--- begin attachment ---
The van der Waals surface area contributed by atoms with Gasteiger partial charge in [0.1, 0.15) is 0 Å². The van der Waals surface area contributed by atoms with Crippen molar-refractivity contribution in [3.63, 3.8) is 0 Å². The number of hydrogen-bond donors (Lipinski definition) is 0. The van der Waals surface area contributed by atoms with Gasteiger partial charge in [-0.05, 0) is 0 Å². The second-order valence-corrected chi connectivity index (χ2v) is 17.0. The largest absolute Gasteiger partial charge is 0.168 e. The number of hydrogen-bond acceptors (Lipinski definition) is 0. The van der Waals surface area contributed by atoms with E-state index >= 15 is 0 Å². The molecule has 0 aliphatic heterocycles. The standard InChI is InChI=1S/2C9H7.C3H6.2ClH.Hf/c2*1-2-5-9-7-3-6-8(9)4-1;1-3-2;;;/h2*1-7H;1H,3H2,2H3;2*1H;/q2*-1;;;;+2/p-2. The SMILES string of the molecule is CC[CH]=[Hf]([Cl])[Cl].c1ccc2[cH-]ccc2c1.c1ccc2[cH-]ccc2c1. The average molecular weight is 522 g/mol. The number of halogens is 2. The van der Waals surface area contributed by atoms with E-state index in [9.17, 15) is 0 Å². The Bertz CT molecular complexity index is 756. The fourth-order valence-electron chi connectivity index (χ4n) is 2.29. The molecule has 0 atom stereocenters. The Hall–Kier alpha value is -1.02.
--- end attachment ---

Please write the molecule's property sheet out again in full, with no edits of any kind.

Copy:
The van der Waals surface area contributed by atoms with Gasteiger partial charge in [0.1, 0.15) is 0 Å². The van der Waals surface area contributed by atoms with Crippen molar-refractivity contribution in [3.63, 3.8) is 0 Å². The number of hydrogen-bond donors (Lipinski definition) is 0. The van der Waals surface area contributed by atoms with Gasteiger partial charge in [-0.05, 0) is 0 Å². The second-order valence-corrected chi connectivity index (χ2v) is 17.0. The largest absolute Gasteiger partial charge is 0.168 e. The number of hydrogen-bond acceptors (Lipinski definition) is 0. The van der Waals surface area contributed by atoms with E-state index >= 15 is 0 Å². The molecule has 0 aliphatic heterocycles. The standard InChI is InChI=1S/2C9H7.C3H6.2ClH.Hf/c2*1-2-5-9-7-3-6-8(9)4-1;1-3-2;;;/h2*1-7H;1H,3H2,2H3;2*1H;/q2*-1;;;;+2/p-2. The SMILES string of the molecule is CC[CH]=[Hf]([Cl])[Cl].c1ccc2[cH-]ccc2c1.c1ccc2[cH-]ccc2c1. The average molecular weight is 522 g/mol. The number of halogens is 2. The van der Waals surface area contributed by atoms with E-state index in [9.17, 15) is 0 Å². The Bertz CT molecular complexity index is 756. The fourth-order valence-electron chi connectivity index (χ4n) is 2.29. The molecule has 0 atom stereocenters. The Hall–Kier alpha value is -1.02.